In the light of the General Data Protection Regulation (GDPR), the challenge of proper application of pseudonymisation to personal data is gradually becoming a highly debated topic in many different communities, ranging from research and academia to justice and law enforcement and to compliance management in several organizations across Europe.
Pseudonymisation and personal data challenges
The ENISA “Pseudonymisation techniques and best practices” report, amongst other, especially discusses the parameters that may influence the choice of pseudonymisation techniques in practice, such as data protection, utility, scalability and recovery.
It also builds on specific use cases for the pseudonymisation of certain types of identifiers (IP address, email addresses, complex data sets).
There is no easy solution
One of the main outcomes of the report is that there is no single easy solution to pseudonymisation that works for all approaches in all possible scenarios.
On the contrary, it requires a high level of competence in order to apply a robust pseudonymisation process, possibly reducing the threat of discrimination or re-identification attacks, while maintaining the degree of utility necessary for the processing of pseudonymised data.
A large percentage of organizations and institutions are moving toward a rigorous, continuous testing model to ensure compliance, a Synack report reveals.
As part of this shift toward continuous testing, organizations are utilizing crowdsourced security testing to achieve regulatory compliance and real security, with adoption expected to increase four-fold in 2020.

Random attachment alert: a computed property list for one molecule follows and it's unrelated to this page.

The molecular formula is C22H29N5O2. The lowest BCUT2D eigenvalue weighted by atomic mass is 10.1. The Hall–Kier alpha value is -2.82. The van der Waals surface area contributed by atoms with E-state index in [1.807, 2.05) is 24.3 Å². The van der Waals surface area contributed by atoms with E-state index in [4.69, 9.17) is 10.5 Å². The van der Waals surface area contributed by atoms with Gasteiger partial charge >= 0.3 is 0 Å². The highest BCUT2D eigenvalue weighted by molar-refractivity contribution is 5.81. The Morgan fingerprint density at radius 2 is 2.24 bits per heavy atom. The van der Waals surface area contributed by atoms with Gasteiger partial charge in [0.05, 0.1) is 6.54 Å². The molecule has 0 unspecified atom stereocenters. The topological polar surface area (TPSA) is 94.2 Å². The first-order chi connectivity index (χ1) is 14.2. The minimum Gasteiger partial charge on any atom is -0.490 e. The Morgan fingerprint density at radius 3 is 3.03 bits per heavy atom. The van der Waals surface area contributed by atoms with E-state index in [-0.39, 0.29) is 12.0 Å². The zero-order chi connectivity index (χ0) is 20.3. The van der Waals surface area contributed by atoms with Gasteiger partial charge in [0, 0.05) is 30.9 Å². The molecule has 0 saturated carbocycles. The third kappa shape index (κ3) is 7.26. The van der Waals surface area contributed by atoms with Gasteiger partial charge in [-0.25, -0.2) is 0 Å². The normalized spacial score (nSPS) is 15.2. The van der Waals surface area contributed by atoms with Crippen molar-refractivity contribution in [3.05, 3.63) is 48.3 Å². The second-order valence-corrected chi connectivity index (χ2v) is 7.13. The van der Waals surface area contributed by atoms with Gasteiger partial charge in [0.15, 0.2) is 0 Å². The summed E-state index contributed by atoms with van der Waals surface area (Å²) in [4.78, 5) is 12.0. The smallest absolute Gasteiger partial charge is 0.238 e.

With new compliance frameworks such as GDPR and CCPA drastically increasing the cost of a breach, organizations are racing to protect their data. In an increasingly connected, highly regulated and digital world, business leaders and decision makers are turning to outside vendors that can ramp up quickly in a cost effective manner.
As a result, the crowdsourced security testing space – which has already gained credibility for its significantly better ROI than more traditional, less frequent, and less secure methods – has surpassed all estimates and will continue to do so in 2020 and beyond.
“The rapid embrace of crowdsourced security testing has happened because it is proven to work better than traditional security testing methods and addresses the ever growing talent gap within organizations,” said Synack CTO Mark Kuhr.
What is boosting continuous crowdsourced security testing?
The growth in crowdsourced security testing can be attributed to two major trends. The first: rapid development cycles. “Today’s security teams have shorter development cycles and dynamic environments that require rapid deployment and a continuous approach to security testing,” explains Kuhr. This explains the shift towards continuous, crowdsourced security testing for compliance purposes.
“Although we are seeing a move toward a 24/7, 365 security culture at organizations in a wide variety of industries and geographies, there is still ample room for improvement,” said Aisling MacRunnels, Synack’s CMO.
“Our survey found that on average, most security tests are lasting just 20 hours. As the number of cyber incidents continues to increase, it will be imperative for decision makers to implement security testing solutions on a continuous basis with 1500-2000 hours of testing a year.”
Secondly, organizations are looking to crowdsourced security due to tremendous pressure from boards and regulators to remain compliant and secure. Regulatory frameworks and best practices mentioned in the report including GDPR and HIPAA are increasingly requiring or recommending an annual or more frequent audit with penetration testing.
The advent of trusted and structured crowdsourced penetration testing solutions build on that trend by providing the very best of human intelligence with artificial intelligence on a continuous cadence.
“This shift toward continuous crowdsourced security testing will allow organizations and institutions to have the best of both worlds by procuring technology that offers efficient and effective results while fulfilling best practice standards such as NIST 800-53 to meet compliance objectives,” said Kuhr.
In addition to helping identify a set of security and compliance best practices for a diverse set of industries, the report found security testing is becoming part of an organization’s normal routine rather than a once-a-year check of the box focused only on compliance.